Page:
These are the questions to answer each week for your textbook, Fair Food. All responses are due on Friday mornings at 8AM in ANGEL. Double-check your syllabus and the Google Calendar on this website to make sure you answer the correct set of questions each week.
GeoByte #0 — based on the Introduction
(1) What is the focus of this book?
(2) Why does Detroit have a broken food system?
(3) How does the author suggest we fix our food system?
GeoByte #1 — based on Chapter 1
(1) Hesterman defines the parts of our food system as production, processing, distribution, retail sales, and consumption. Define/describe each of these parts.
(2) President Abraham Lincoln established the land-grant university system. What is the purpose of a land grant institution? Do you think Penn State still functions as one? Explain.
(3) List three of the unintended consequences of the way our current food system is organized. For each of the three consequences, give one suggestion for how it could be fixed.
GeoByte #2 — based on Chapter 2
(1) Define and explain each of the following: USDA, EPA, FDA, CDC, SNAP
(2) What is the difference between “food insecurity” and “food deserts”? How do these relate to the Farm Bill?
(3) What do YOU think a redesigned food system should look like? Include how you would address the environment, diet and health, and social inequities.
GeoByte #3 — based on Chapter 3
(1) What is meant by the principle of equity in the food system? Can equity lead to food justice? Explain.
(2) What have we learned from Philadelphia’s and Detroit’s corner stores about healthy food?
(3) Summarize the working/living conditions of Florida’s tomato fields. Do you think equity will ever exist? Explain.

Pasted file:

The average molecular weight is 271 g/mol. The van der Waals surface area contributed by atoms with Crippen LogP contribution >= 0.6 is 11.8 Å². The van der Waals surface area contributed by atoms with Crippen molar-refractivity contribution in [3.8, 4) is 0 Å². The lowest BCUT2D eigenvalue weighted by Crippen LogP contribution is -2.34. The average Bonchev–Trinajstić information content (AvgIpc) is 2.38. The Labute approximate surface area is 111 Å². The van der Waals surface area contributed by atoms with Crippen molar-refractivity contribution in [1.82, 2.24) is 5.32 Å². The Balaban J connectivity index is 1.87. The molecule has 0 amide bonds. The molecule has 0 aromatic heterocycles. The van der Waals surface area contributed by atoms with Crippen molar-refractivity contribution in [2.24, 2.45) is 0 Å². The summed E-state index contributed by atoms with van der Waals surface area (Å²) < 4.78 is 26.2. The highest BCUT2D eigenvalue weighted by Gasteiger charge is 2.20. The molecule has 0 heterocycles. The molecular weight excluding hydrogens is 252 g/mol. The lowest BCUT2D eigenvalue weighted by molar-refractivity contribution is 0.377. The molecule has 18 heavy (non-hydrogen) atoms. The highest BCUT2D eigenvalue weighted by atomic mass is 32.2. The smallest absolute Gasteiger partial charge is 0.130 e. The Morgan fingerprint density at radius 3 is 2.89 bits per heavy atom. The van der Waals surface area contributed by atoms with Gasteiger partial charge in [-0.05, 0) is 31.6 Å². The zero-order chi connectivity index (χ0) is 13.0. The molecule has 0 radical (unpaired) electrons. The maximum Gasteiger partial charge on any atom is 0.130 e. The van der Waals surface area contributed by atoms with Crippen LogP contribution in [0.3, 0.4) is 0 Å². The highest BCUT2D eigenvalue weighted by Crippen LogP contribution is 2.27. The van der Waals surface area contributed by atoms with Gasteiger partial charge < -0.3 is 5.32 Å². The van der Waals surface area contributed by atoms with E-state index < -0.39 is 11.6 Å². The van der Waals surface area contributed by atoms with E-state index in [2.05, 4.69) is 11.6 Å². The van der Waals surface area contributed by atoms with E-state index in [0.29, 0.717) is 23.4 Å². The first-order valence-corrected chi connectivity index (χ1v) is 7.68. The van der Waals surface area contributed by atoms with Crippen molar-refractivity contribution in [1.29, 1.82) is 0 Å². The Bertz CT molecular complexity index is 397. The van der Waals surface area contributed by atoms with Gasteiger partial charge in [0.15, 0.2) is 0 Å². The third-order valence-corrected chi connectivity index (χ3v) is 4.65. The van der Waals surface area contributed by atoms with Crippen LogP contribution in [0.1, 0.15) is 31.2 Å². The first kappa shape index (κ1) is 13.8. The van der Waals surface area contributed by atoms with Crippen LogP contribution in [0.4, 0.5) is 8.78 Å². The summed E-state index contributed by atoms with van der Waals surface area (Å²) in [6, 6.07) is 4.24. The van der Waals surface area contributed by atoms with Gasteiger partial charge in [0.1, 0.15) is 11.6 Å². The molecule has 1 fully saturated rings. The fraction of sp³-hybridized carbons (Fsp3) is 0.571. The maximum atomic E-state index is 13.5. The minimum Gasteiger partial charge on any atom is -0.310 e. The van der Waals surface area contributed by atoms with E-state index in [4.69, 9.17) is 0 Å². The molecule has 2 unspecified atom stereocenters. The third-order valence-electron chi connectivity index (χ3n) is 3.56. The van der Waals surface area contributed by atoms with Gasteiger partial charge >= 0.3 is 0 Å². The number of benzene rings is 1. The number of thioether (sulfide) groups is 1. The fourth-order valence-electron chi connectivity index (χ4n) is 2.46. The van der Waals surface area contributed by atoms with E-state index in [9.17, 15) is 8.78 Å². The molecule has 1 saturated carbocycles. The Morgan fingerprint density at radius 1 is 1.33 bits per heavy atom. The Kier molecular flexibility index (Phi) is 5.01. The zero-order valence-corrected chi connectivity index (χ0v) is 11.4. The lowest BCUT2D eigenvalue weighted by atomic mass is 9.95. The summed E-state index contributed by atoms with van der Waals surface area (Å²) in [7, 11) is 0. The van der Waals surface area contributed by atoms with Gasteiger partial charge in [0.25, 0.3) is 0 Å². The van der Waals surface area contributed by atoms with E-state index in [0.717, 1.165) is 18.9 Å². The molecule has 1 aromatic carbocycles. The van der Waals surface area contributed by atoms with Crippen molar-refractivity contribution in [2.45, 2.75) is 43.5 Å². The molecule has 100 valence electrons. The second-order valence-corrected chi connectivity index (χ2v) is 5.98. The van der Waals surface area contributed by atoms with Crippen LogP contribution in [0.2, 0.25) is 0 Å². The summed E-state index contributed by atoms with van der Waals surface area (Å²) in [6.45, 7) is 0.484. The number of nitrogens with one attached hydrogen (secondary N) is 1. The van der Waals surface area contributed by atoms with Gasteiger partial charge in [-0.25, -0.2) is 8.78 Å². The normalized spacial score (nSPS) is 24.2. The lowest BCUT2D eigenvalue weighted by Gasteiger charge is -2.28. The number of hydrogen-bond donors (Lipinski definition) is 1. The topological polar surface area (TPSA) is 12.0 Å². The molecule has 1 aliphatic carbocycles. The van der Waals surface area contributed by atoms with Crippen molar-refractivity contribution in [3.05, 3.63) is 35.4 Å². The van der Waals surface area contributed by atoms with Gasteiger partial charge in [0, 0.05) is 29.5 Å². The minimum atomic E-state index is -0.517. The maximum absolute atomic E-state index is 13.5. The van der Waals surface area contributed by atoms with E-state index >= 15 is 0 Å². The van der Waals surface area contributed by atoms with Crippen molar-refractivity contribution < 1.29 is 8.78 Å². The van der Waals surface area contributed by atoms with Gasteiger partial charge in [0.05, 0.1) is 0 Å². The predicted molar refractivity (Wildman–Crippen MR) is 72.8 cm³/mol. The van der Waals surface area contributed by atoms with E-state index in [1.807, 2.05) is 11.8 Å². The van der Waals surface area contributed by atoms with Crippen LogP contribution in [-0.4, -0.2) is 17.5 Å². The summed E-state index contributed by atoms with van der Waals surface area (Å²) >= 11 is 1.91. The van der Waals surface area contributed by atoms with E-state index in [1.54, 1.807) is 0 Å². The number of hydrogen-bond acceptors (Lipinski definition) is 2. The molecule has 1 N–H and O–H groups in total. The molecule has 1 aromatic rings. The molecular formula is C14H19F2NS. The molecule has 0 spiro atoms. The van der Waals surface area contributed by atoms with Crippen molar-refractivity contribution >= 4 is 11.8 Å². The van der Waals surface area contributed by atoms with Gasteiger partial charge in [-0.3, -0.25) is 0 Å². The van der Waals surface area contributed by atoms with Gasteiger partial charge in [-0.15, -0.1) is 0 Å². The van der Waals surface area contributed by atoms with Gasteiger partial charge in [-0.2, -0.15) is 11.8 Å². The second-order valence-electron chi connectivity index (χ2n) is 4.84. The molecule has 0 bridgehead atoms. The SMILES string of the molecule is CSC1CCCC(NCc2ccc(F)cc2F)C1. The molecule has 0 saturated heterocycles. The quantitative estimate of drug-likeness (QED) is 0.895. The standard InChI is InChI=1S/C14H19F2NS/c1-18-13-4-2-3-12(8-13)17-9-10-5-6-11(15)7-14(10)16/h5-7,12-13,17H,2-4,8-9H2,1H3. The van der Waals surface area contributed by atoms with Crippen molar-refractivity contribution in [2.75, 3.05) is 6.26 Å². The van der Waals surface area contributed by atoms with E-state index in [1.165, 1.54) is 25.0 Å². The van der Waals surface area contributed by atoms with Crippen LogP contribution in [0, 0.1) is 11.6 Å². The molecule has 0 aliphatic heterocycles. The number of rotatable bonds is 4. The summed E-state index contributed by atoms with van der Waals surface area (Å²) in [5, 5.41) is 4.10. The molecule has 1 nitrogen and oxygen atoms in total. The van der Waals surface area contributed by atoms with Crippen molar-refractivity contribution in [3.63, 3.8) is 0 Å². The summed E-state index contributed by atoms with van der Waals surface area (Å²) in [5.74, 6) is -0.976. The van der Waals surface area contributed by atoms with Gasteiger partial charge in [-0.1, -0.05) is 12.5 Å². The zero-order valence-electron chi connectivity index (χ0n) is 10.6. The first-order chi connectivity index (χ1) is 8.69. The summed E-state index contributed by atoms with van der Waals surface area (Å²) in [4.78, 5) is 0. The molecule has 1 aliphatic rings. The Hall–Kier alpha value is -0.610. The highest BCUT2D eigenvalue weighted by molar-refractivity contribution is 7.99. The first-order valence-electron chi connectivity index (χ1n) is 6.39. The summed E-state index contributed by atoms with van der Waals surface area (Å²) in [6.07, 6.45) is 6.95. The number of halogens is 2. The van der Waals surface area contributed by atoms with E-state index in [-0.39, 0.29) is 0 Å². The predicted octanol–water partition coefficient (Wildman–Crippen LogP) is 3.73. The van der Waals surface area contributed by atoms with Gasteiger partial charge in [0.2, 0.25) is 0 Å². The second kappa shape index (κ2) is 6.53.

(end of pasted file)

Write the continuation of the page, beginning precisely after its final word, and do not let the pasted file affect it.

GeoByte #4 — based on Chapter 4
(1) What is meant by the principle of diversity in the food system?
(2) What is a CSA? How does it function?
(3) In looking at The Food Project as described in the section on multiculturalism, what role could Penn State Brandywine play in making the food system more diverse?
GeoByte #5 — based on Chapter 5
(1) What is meant by the principle of ecological integrity?
(2) Why are organic/sustainable agricultural practices important for the environment?
(3) What are some important changes needed in the food system to ensure future ecological integrity?
GeoByte #6 — based on Chapter 6
(1) After reading this chapter, do you agree that “an important route to economic viability in the food system is innovation”? Explain.
(2) Provide evidence/examples from the chapter to support the following statement: “With more people spending more of their food dollars on locally grown and processed food purchased in locally-owned stores and restaurants, the food system could be viewed as a driver of economic development in every community.”
(3) Could you say that Costo sells “fair trade” French green beans? Explain.
GeoByte #7 — based on Chapter 7
(1) What does the phrase “voting with your fork” mean to you? What action does the phrase suggest you take?
(2) Provide clear definitions/differences between the following: organic, free-range, grass-fed, wild-caught, farm-raised.
(3) Based on what you read about Buy Fresh, Buy Local campaigns, what do you think the future growth of “Buy Fresh, Buy Local” will be?
GeoByte #8 — based on Chapter 8
(1) Why are the terms “sustainable, environment, and policy” necessary in a conversation about “Fair Food”?
(2) Could/should a FoodCorps exist at Penn State Brandywine? If so, how should it function? If not, why not?
(3) Based on information from this chapter, do you agree schools or health care institutions can make the biggest difference? Explain.
GeoByte #9 — based on Chapter 9
(1) In what town do you live? Outline the goals and mission of a Good Food Charter for your town.
(2) Why is the Farm Bill important to your Good Food Charter?
(3) What needs to be added to their Farm Bill for your Good Food Charter to be successful?
There is no GeoByte for Chapter 10